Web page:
Grizzly bears of Alaska and British Columbia:
reasonable and unreasonable fears.
The following excerpt is from IN, AND OF: memoirs of a mystic journey, by Jack Haas, "The Kerouac of the new millennium."(FW)
For more insight into other projects Jack Haas is involved with, including photography and artwork, go to:
| I remember reading the Alaska State Park's pamphlet on grizzly attacks the first summer I had gone up there. It stated, in perfect, bureaucratic, now-you-can't-sue-us-jargon, that if a grizzly charges you, you should not run but only look away from it, wave your arms about, and slowly back away; if it continued to charge, and attacked you, you should not fight back but instead play dead; and if now it persisted to maul you, you should consider it as a 'predatory' attack, and fight back with all of your might. I finished reading the pamphlet and was thinking- isn't this a wonderful piece of perfectly American advice- wait until you're damned and then try to save yourself.
During a large part of that first summer in Alaska, I was camped alone under a tarp in grizzly territory, and was piss-scared half the time and would be startled into anxious alertness at the slightest noise in the forest- of which there was an endless supply. And what with the short, northern nights- about three hours of partial darkness at best- and the perpetual rain pounding down, I didn't rest very well at the outset of that summer. But something happened after a while which allowed me to sleep comfortably; I suppose I just inductively grew weary of leaping up whenever a branch snapped or some other sound startled me but did not produce the ursus major I had expected, nor any other frightening beast for that matter. And so eventually I just stopped reacting to the ever-present, benign noises of the forest and forgot that these might signify a bear. I got so used to sleeping out in the open like this that I remember finding fresh cougar tracks near my camp in British Columbia one time, and as I was dozing off that night I suddenly questioned myself as to whether I should be worried or not, and I remember only the slightest response inwardly, lackadaisically negating the necessity of fear, and then I must have fallen into dream because I awoke the next morning fully intact.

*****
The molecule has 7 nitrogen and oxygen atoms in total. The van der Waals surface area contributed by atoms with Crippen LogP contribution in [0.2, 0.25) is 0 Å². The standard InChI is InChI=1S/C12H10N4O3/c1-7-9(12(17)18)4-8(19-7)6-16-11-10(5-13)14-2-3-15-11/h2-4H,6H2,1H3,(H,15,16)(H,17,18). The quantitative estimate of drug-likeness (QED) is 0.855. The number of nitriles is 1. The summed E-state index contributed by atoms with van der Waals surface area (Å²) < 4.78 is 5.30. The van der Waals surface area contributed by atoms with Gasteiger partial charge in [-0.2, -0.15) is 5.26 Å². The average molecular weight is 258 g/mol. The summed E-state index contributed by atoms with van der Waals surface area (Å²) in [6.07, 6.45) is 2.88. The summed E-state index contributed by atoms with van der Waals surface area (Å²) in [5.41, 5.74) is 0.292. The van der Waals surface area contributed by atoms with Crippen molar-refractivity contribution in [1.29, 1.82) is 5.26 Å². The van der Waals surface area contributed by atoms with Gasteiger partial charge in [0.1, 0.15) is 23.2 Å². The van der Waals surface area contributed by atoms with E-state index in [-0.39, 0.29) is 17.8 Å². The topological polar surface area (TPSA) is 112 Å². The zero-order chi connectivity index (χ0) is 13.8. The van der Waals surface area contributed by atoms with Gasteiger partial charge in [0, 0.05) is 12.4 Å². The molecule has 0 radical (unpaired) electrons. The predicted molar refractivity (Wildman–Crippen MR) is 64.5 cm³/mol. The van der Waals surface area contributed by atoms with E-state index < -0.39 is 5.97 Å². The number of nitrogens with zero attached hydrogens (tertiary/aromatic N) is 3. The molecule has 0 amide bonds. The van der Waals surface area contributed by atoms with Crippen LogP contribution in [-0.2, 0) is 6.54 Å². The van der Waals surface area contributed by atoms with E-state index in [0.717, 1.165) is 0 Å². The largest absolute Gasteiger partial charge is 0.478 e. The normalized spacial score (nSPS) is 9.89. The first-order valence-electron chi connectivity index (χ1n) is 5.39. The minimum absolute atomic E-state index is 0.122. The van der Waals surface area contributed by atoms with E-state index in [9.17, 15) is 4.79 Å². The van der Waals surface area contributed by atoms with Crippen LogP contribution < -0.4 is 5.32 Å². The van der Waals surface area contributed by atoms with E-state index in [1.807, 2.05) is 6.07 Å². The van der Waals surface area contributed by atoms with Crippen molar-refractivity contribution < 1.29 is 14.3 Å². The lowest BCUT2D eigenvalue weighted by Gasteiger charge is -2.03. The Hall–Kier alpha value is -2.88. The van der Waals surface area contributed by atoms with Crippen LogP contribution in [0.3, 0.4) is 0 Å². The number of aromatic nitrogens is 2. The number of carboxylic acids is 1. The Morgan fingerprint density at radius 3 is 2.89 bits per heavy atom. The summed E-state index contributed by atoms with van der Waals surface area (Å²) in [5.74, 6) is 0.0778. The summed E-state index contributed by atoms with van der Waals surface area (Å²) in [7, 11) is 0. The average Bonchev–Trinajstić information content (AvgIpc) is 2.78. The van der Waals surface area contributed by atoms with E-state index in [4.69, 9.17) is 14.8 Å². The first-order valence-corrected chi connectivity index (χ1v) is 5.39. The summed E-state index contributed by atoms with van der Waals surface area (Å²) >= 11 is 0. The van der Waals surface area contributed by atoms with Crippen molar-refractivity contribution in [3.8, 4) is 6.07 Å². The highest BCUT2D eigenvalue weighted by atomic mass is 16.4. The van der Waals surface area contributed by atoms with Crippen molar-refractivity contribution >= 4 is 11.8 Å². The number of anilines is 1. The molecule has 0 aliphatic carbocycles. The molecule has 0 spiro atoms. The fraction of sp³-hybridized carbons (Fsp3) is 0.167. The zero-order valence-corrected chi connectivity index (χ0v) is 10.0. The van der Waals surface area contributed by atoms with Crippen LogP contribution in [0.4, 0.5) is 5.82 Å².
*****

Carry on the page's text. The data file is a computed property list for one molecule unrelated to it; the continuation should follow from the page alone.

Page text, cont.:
Occasionally a friend would confess to me that their fear of bears and cougars prevented them from going into the wilderness alone- which, being alone in the wilds, was a rewarding experience that I had declared was singularly important and a life altering necessity. And then the friend would inquire whether I was still afraid of such animals or not. My answer was, “Yes, of course I'm afraid of them.” But then I'd explain an important change which had happened to me, and apparently not to them as yet, which was this- I was not afraid of potentially meeting a bear or cougar, for I had learned that at every moment there is a false alarm if you're willing to allow fear to give you one. However, were I to actually come upon one of the carnivores, of course I was scared, but the difference between useless fear and jungle sense was what gave me, a coward, the opportunity to bask in the glorious outdoors, and stole the same experience from those others. And that is a terrible tragedy.
I recognize this dichotomy- this liberating or imprisoning nuance of fear- in many aspects of my life now: fear of potential harm, potential loss, or potential sorrow, all of which are limiting to life, as opposed to honest-to-goodness self-preservation fear, which is life affirming. ...
Jack Haas is a wilderness explorer, world traveler, and independent researcher and writer. He is the author of four highly acclaimed books: THE WAY OF WONDER: a return to the mystery of ourselves, ROOTS AND WINGS: adventures of a spirit on earth, THE DREAM OF BEING: aphorisms, ideograms, and aislings, and IN, AND OF: memoirs of a mystic journey.
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